The astoundingly talented Nova Ren Suma is here with an epic Cover Story! So without further ado, here she is:
"My first published novel, Dani Noir, is about a thirteen-year-old girl named Dani who is obsessed with old noir movies and femmes fatales like Rita Hayworth. In the story, Dani uncovers a noirish secret in her small mountain town and sets off chasing a mystery girl who’s spotted wearing a pair of polka-dot tights. This book was written for a tween audience, and the cover that Simon & Schuster / Aladdin came up with for the book perfectly captured the voice and the mood of the story—as well as the mystery girl’s polka-dot tights. I felt like the illustrator, Marcos Calo, truly 'got' the character of Dani, down to the way she’s creeping behind the wall on the back cover, tailing the girl you see on the front.
(To see the stages the illustrator went through in coming to this final image, visit his blog to take a look at his sketches.)
"I’d originally envisioned a black-and-white noir-style photograph, but when my editor brought me the final version of this image, which wrapped around to reveal Dani hiding on the back cover, I was excitedly surprised, especially that original art was commissioned. And it’s thanks to the illustrator’s vision, in fact—since the girl on the front cover is holding an umbrella—that I rewrote one of the fantasy sequences to take place in a rainstorm.
"Dani Noir came out in hardcover in 2009, and a paperback edition with the same cover was planned for the following year…
"…But then the paperback edition was canceled at the last minute. I was upset that the book wouldn’t make it to paperback, especially since readers kept asking me when the paperback edition would be out and saying they couldn’t find the hardcover in stores anymore. I was sad, but there wasn’t much I could do. One day I’d have a book that made it to paperback, I told myself.
"In fact, I would. Because the story of Dani Noir wasn’t over...
"Fast-forward about another year to the day I got a phone call from my agent. Now having moved on and working on books with a new publisher, this was a call I absolutely wasn’t expecting. My agent told me that an editor at a different imprint at Simon & Schuster wanted to publish Dani Noir in paperback. Only… the imprint was Simon Pulse, which publishes only YA books. They thought the book would translate well to a lower YA audience—and it turned out they would even let me make some line edits for the republication. But they wanted to give the book a new cover, and they even had a new title in mind: Fade Out.
"I was thrilled. A book I thought was over now had a second chance at life! And yet… it wasn’t until I hung up the phone that I realized how strange it was to lose what felt like the perfect title for the book. It’s words that mean something to we authors, after all.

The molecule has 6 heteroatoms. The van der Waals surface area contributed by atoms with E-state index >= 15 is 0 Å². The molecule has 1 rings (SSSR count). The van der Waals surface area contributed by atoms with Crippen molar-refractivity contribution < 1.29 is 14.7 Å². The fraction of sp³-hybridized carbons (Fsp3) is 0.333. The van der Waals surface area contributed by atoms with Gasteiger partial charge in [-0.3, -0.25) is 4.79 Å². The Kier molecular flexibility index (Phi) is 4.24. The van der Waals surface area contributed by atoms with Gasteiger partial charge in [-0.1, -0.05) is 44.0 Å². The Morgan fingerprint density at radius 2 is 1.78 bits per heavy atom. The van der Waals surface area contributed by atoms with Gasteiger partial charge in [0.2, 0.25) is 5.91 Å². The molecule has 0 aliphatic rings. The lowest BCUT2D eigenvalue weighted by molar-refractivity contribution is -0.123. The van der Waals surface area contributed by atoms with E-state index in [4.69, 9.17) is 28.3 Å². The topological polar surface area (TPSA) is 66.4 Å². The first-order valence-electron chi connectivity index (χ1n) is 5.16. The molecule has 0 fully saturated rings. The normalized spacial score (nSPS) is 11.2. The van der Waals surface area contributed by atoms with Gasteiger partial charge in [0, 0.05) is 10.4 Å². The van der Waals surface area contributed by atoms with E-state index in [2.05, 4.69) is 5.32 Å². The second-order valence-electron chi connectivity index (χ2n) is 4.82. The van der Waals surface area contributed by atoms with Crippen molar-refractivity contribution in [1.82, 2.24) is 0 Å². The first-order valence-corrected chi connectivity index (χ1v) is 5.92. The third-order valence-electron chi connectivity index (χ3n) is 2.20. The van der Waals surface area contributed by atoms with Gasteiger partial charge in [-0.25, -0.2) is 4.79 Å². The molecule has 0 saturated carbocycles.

"I did want to keep my original title because it was one of my favorite things about the book, but Simon Pulse wanted to distinguish this book from the first version, since the new edition would be on the YA shelves instead of with middle-grade. I came up with a list of other title options, but editorial and sales and marketing and everyone who counted liked Fade Out, so Fade Out it stayed.
"When I announced Fade Out, I was contacted by numerous other authors who were happy for me… but confused. How did this happen? Why was I losing my awesome original cover? Why was I letting them change my title? And wouldn’t readers be confused?
"Well, fellow writers, if you had the sudden chance to have the novel you thought would never make it to paperback come out as you’d hoped… but looking completely different and called something else, might you do it, too?
"I felt like this was a gift I couldn’t pass up, and making it to paperback so the book would hopefully find new readers was the most important thing.
"When the cover for Fade Out was first sent to me, I opened it excitedly on the street, on my phone. And stopped. It was beautiful, arresting even. It was mysterious. And yet it felt like a cover for a completely other book to me. Who was the girl? It couldn’t be Dani… she’s thirteen years old. Was it meant to be Dani’s fantasy image of herself? Could I explain it that way? Did this look like too sophisticated of a cover for this story… and would it be misleading to readers? Would they pick up this cover thinking it was a certain kind of book and be disappointed at what they found inside?
"I was flooded with questions. I remember saying something like I loved the cover image, but this cover made me want to write a whole different story to merit it.
"The photograph wasn’t black-and-white, but, ironically, it was more in keeping with what I thought the original cover of Dani Noir would be. (I think my desire for photographic covers, just in general, is related to how I think I was meant to be writing YA over middle-grade/tween, but that’s a whole other conversation.) I found out later that the image is by a photographer named Ilina Simeonova—and it’s a self-portrait. (She’s created quite a few book covers—check out her portfolio!)
"The new, beautiful cover image stayed, as did the new title, and Fade Out came out in paperback in 2012 and, if the emails I get are any indication, it’s thanks to this second chance at life that the book found readers it may not have found before."
Thank you, Nova! This is an extraordinary story--I'm not sure I've heard of the title/cover/audience change before (anyone else?), but YAY for expanded readerships and paperback dreams come true.
What do you guys think of these covers? I think the original feels more unique to me, but the paperback YA is gorgeous, too, and I honestly like them both.
PS-Next week, Nova will be back to talk about Imaginary Girls, a book I adore.